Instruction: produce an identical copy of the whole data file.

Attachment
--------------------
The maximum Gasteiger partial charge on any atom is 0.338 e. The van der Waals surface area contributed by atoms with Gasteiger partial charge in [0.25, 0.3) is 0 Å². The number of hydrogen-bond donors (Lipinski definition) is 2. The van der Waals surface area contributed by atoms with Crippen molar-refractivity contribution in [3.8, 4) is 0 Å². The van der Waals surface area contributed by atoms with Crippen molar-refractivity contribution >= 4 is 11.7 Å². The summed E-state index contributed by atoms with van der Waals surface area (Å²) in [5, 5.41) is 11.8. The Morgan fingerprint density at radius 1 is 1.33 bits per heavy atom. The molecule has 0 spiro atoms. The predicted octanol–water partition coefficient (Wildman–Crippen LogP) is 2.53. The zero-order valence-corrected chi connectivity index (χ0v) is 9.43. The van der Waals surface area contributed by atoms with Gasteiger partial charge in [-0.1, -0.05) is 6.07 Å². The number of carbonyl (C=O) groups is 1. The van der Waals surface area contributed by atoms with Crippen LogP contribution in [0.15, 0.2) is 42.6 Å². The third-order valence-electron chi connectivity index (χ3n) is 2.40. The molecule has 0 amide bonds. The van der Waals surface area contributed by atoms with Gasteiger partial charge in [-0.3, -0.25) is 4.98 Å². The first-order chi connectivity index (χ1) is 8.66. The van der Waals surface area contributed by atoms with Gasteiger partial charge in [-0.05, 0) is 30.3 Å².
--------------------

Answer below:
The maximum Gasteiger partial charge on any atom is 0.338 e. The van der Waals surface area contributed by atoms with Gasteiger partial charge in [0.25, 0.3) is 0 Å². The number of hydrogen-bond donors (Lipinski definition) is 2. The van der Waals surface area contributed by atoms with Crippen molar-refractivity contribution in [3.8, 4) is 0 Å². The van der Waals surface area contributed by atoms with Crippen molar-refractivity contribution >= 4 is 11.7 Å². The summed E-state index contributed by atoms with van der Waals surface area (Å²) in [5, 5.41) is 11.8. The Morgan fingerprint density at radius 1 is 1.33 bits per heavy atom. The molecule has 0 spiro atoms. The predicted octanol–water partition coefficient (Wildman–Crippen LogP) is 2.53. The zero-order valence-corrected chi connectivity index (χ0v) is 9.43. The van der Waals surface area contributed by atoms with Gasteiger partial charge in [-0.1, -0.05) is 6.07 Å². The number of carbonyl (C=O) groups is 1. The van der Waals surface area contributed by atoms with Crippen LogP contribution in [0.15, 0.2) is 42.6 Å². The third-order valence-electron chi connectivity index (χ3n) is 2.40. The molecule has 0 amide bonds. The van der Waals surface area contributed by atoms with Gasteiger partial charge in [-0.3, -0.25) is 4.98 Å². The first-order chi connectivity index (χ1) is 8.66. The van der Waals surface area contributed by atoms with Gasteiger partial charge in [-0.05, 0) is 30.3 Å².